The way I see it, the drive works in a PC, the drive works in a Mac, it just doesn’t work in #CO2Fre. When you’ve tried everything else, the simple answer it so blame Tesla. So, I made a Mobile Service Request and they should be here Friday morning.
Why must Tesla make this so hard!?!?
In any case, unless I find another set of clothes to wear, even without my Dashcam, I shall very much miss cruising on a cloud.
Today, at Reston Writers Review, we had a major Zoom snafu. One of our writers was having a dickens of a time trying to communicate through the Zoom interface when we were reviewing her piece. We had a similar problem on Sunday with The Hourlings but were able to solve that with the person being reviewed just shutting off her video and only using the microphone.
Today, even that didn’t work. One member had to leave the meeting, the connection was so bad and even when the woman being reviewed turned off her video, her voice was still astoundingly choppy.
The only thing for it was to use the backdoor option provided by Zoom: the telephone interface. I hastily logged into the Zoom account provided to me, copied the full meeting info from the Zoom side—including the dial in numbers for connecting to Zoom on the telephone—and, finally, our author was back in the meeting.
Overall, it took about 10 minutes for us to fix all the difficulties listed above, but fortunately we only had five more folks who wanted to give their review, and we were still done by 21:00, our normal meeting end time.
All in all, it was a great and successful meeting despite the glitch. It’s more than likely Internet bandwidth is getting frayed due to an upswing in online meeting. But we adopted and adapted, and improved, just like the motto of the round table suggests.
Late last night, just as I completed my post about Tesla trying to scam me, I decided to upgrade WordPress to version 5.4. Normally, this shouldn’t be an issue, but for me, since I run a multisite system, there are extra security issues and directory layout complications that must be taken into account.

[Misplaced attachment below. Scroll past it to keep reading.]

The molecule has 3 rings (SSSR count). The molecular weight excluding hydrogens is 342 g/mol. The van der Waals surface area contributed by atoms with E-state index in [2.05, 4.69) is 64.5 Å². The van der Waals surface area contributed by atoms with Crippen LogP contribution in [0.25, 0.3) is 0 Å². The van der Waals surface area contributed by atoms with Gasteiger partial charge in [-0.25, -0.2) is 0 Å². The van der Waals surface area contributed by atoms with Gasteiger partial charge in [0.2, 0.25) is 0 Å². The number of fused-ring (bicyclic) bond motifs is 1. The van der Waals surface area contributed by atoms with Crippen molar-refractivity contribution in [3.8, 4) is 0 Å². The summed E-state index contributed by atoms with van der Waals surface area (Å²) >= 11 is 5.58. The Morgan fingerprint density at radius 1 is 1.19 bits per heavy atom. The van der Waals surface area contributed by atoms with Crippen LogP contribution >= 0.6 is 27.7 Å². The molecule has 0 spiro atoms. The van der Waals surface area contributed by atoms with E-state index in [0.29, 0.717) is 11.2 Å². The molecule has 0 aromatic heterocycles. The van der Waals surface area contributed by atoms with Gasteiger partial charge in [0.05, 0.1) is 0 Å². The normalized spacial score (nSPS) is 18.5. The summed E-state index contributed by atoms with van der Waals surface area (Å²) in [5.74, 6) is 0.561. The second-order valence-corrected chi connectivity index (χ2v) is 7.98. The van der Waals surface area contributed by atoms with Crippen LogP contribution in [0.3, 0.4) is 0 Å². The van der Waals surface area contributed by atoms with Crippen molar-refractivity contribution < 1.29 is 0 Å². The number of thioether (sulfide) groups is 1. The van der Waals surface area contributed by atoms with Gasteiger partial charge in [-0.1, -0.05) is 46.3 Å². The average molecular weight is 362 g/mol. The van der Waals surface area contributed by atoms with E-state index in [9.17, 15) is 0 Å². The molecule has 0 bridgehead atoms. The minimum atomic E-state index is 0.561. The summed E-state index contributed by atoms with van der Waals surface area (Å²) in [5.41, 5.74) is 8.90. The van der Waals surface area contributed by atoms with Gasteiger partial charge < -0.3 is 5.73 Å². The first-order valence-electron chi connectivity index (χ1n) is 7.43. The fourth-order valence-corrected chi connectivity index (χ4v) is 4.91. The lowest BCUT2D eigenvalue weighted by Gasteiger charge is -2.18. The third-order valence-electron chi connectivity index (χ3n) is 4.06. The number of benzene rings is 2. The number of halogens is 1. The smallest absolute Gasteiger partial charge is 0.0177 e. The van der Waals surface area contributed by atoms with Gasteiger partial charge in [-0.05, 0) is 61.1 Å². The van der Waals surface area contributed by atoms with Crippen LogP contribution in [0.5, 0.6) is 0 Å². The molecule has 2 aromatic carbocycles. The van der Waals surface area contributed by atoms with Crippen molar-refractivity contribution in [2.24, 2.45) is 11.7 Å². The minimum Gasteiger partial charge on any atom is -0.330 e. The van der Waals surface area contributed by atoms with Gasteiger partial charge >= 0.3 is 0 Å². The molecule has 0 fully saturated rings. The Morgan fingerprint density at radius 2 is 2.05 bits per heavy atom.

The first step was, apparently, to backup my database. Since I’ve never backed up the mysql database before, I felt this seemed like a reasonable approach. I certainly didn’t want to pay JetPack to do it; I’m a genuine code jockey, I can do my own backups. After some digging around, I found mysqldump. Unfortunately, all the instructions on how to use it were incorrect.
After some further poking around, I finally came across the correct syntax. Essentially, the user name and host have to come before the --all-databases command. Also, the host can’t be localhost, it must be the IP for the local host. Unfortunately, I was not able to find a way to get it to prompt for my password which meant I had to type my password in the command line, leaving all there in the open for any history recall to see. Not very secure at all.
mysqldump command; note <uid> and <pw> are placeholders for the user name and password; you must replace this with your own values.
Alas, I was not able to find a way to get mysqldump to prompt for a password. I think if I have more time, I may write a python script which builds the command by first prompting for the password. At least that way, the password wouldn’t be stored in the command line history.
The mysqldump command is quite clever. It just stores the list of sql commands that would be required to recreate the databases you have stored. However, the file is rather big and being text, it compresses nicely with bzip2 -9, which is what I did.
Once I did this, I was ready for the main Upgrade. I held my breath and pulled the trigger…
The install progressed along nicely until it tried to write a file to the wordpress directory. 🤦🏻♂️ I logged into my server and sure enough, the permissions on the wordpress directory were 755, which meant the user could add and remove files, but the group and anyone else could not. You see, with my multisite, I try to have all wordpress files with user wp-user and group as www-data, to work with apache. And apache runs all web processes as www-data for both user and group. Thus, when WordPress asked to add a file to its codebase, apache could not write it because the www-data group didn’t have permission, only wp-user did.